Open Access Research article

Regional variation in caesarean deliveries in Germany and its causes

Rafael T Mikolajczyk123*, Niklas Schmedt1, Jun Zhang4, Christina Lindemann15, Ingo Langner1 and Edeltraut Garbe1

Author Affiliations

1 Department of Clinical Epidemiology, Leibniz Institute for Prevention Research and Epidemiology-BIPS, Bremen, Germany

2 Department of Epidemiology, Helmholtz Centre for Infection Research, Inhoffenstr. 7, Braunschweig, 38124, Germany

3 Department of Infectious Diseases Epidemiology, Hannover Medical School, Hannover, Germany

4 MOE-Shanghai Key Laboratory of Children’s Environmental Health, Xinhua Hospital, Shanghai Jiaotong University School of Medicine and School of Public Health, Shanghai, China

5 Faculty of Public Health, HFH Hamburg Distance University of Applied Sciences, Hamburg, Germany

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BMC Pregnancy and Childbirth 2013, 13:99  doi:10.1186/1471-2393-13-99

Published: 1 May 2013



Determinants of regional variation in caesarean sections can contribute explanations for the observed overall increasing trend of caesarean sections. We assessed which mechanism explains the higher rate of caesarean sections in the former West than East Germany: a more liberal use of caesarean sections in the case of relative indications or more common caesarean sections without indications.


We used a health insurance database from all regions of Germany with approximately 14 million insured individuals (about 17% of the total population in Germany). We selected women who gave birth in the years 2004 to 2006 and identified indications for caesarean section on the basis of hospital diagnoses in 30 days around birth. We classified pregnancies into three groups: those with strong indications for caesarean section (based on classification of absolute indications recommended by the Unmet Obstetrics Need network), those with moderate indications (other indications increasing the probability of caesarean section) and those with no indications. We investigated the percentage of caesarean sections among all births, presence of strong or moderate indications in all pregnancies, the probability of caesarean sections in the presence of indications and the fraction of caesarean sections attributable to strong, moderate and no indications.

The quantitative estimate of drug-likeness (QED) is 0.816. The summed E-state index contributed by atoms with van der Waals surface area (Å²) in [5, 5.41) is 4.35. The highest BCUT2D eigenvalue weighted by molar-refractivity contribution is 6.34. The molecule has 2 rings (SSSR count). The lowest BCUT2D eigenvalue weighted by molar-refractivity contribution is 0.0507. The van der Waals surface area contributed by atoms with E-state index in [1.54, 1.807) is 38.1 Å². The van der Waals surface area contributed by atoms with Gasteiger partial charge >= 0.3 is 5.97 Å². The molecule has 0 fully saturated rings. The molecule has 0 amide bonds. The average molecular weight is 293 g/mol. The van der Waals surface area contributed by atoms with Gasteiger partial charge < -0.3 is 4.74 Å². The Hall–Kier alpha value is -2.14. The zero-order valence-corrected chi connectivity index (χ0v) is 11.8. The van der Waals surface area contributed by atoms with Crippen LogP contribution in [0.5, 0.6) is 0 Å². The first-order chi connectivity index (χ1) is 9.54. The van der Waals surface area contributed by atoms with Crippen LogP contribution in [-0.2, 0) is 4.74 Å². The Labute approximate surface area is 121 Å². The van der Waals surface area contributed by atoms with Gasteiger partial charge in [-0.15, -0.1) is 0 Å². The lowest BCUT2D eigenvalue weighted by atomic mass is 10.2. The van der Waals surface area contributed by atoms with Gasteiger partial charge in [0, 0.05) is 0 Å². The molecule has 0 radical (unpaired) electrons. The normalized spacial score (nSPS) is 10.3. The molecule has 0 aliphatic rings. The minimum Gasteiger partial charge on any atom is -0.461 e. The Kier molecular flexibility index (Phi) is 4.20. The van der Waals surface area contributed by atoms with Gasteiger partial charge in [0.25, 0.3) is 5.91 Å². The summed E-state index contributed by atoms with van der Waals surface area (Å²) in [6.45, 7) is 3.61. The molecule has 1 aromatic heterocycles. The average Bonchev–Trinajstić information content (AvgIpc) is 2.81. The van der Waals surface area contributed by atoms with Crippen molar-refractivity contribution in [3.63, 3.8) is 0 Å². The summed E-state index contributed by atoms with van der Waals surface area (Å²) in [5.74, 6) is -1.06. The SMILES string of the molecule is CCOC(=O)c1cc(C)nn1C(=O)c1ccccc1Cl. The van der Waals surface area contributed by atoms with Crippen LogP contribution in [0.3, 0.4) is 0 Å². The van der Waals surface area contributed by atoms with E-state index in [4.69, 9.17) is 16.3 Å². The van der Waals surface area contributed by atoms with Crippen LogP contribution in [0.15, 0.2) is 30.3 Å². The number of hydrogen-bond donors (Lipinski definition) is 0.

In total, 294,841 births from 2004–2006 were included in the analysis. In the former West Germany, 30% births occurred by caesarean section, while in the former East Germany the caesarean section rate was 22%. Proportions of pregnancies with strong and moderate indications for caesarean section were similar in both regions. For strong indications the probability of caesarean section was similar in East and West Germany, but the probability of caesarean section among women with moderate indications was substantially higher in the former West Germany. Caesarean sections were also more common among women with no indications in the former West (8%) than in the former East (4-5%). The higher probability of caesarean section in the case of strong or moderate indications in the former West than in the East explained 87% of the difference between section rates in these two regions, while caesarean sections without indications contributed to only 13% of the difference observed.


The observed difference between caesarean section rates in the former East and West Germany was most likely due to different medical practice in handling relative indications.

Caesarean section; Regional differences; Absolute and relative indications; Time trends